Chris Hunt photo.
A distinctly tropical experience in a distinctly trouty wonderland
Imagine gliding over that stereotypical, crystal-clear Caribbean flat in search of bonefish or permit, your Spanish-speaking guide doing his best to meet you on your side of the language barrier. Everything is just as it should be. The wind is modest. The sun is bright. The sandy flat is primed to reveal that first tail.
And then you see movement off in the distance. A shadow at first, and then a subtle wake. Then the fish, solid and dark against the taupe background, comes into focus. It’s coming at you.
“Cast your line,” the guide says, and you’ve already got it loaded. The cast is short of the charging fish, but that’s okay, because it’s closing the distance quickly. Strip. Strip.
“He ate it!” the guide says, and you pull tight, setting the hook and sealing that connection between man and beast.
And then you look up, away from the water, to see the ice-capped Andes towering above you, their glaciers sending silty rivers down the shoulders of verdant slopes. And the fish you just hooked? A 23-inch brown trout with an attitude. The fly? A size 6 olive Woolly Bugger.
Welcome to Lago Yelcho in Chilean Patagonia. Here, nothing is as it seems, but, after a fashion, everything is as it should be.
Adrian, our guide for several days of pre-pandemic fishing the waters of Lago Yelcho for truly bestial browns and rainbows, would have made a fine Yucatan flats guide. Most of the waters we visited on Yelcho were shallow and not unlike the green waters of some Caribbean paradise. The only differences? When it rained, it rained cold, and the horizon was interrupted by Andean wonder.
Obviously, chasing trout over sand flats wasn’t at all what we expected when we booked passage to the mountains of South America. In the rainforests about 45 minutes by plane south of Puerto Montt, Chile, the trout grow fat in the rivers and lakes, and the location is ideal for jumping to a variety of fly fishing, from chasing trout deep against sheer cliff faces that hug the lake to swinging streamers and drifting dries under cutbanks on nearby rivers like the Yelcho and Futaleufu.
But this little sliver of the experience stands out to me.
As the big brown trout peeled line from the reel and headed across the shallows to an abrupt drop-off, I looked at Adrian and said, “I feel like I’ve just hooked a bonefish.”
Digest that for a minute. Moments before we arrived at the flat, we motored by the mouth of a glacial river that was dumping silver, silt-laden water—water that was frozen a few hours earlier— into this large Andean lake. Mountains—this is tall country—ring the lake like guardians and wear crowns of ice and snow. Of course it’s trout country.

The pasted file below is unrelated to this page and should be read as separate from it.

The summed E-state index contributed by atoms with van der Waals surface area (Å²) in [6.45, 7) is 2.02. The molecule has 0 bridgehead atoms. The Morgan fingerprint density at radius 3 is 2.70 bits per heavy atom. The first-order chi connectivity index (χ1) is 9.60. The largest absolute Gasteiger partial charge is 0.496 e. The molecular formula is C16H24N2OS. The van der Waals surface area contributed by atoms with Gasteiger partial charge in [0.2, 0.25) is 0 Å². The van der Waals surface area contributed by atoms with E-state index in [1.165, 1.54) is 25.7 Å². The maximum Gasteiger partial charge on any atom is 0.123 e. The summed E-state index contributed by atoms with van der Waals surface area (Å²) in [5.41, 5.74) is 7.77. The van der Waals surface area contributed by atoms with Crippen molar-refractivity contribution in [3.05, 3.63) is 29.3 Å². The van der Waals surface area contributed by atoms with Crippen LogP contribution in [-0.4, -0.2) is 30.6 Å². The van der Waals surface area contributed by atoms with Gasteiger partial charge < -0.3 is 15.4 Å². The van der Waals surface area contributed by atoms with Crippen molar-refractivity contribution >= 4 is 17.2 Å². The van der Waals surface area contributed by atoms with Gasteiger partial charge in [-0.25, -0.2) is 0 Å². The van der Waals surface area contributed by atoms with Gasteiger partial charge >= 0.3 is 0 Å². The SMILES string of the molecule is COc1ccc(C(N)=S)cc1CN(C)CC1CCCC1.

But if you squint a little and tilt your head just right and don’t bother to look up, well, you could be in Belize.
Adrian, who works out of the Yelcho en la Patagonia lodge, drifted the little skiff right along the edge of the drop-off as we fished this section of the lake. Off to the starboard, the flat stretched maybe a hundred yards from the edge of the lake to where it ended abruptly, and where the lake bottom disappeared altogether into a deep, green abyss. The lake is home to a fabled population of really big dragonflies. While we did get some topwater action using high-floating dry flies, the most effective way of appealing to Yelcho’s wild browns and rainbows was to cast something that looks like a dragonfly nymph. The olive green Woolly Bugger is, without hesitation, the fly of choice come summer on Yelcho.
Under counsel from our guide, we first fished the edges of the deep water, where we hoped big brown trout might be lying in wait. Casting sinking lines, we managed to move a few monsters from their home in the deep, including one that probably stretched the tape to 24 inches and might have weighed eight pounds or so.
But once that brown ghosted over the sand, I had no appetite for casting a sinking line into the deep. I had moved into a different mode—my mind was in the Bahamas, and when I saw that fish move off in the distance, so was my cast.
It was an odd juxtaposition, to be standing in the stern of a sturdy fishing skiff amid alpine peaks while staring intently through polarized lenses for shadows, tails and wakes across a stretch of foot-deep water. It confused the psyche and tilted my angling axis just a bit. But when a fish appeared, and when I laid down a long cast and began the strip, I stepped from one piscine world into another.
It’s a curious place, this lake situated at the foot of the glaciers. It’s drop-dead beautiful, and its trout are fat and happy, moving among a variety of habitats and tempting anglers with new challenges at every turn.
And brown trout on the flats? I’d do that again in a minute.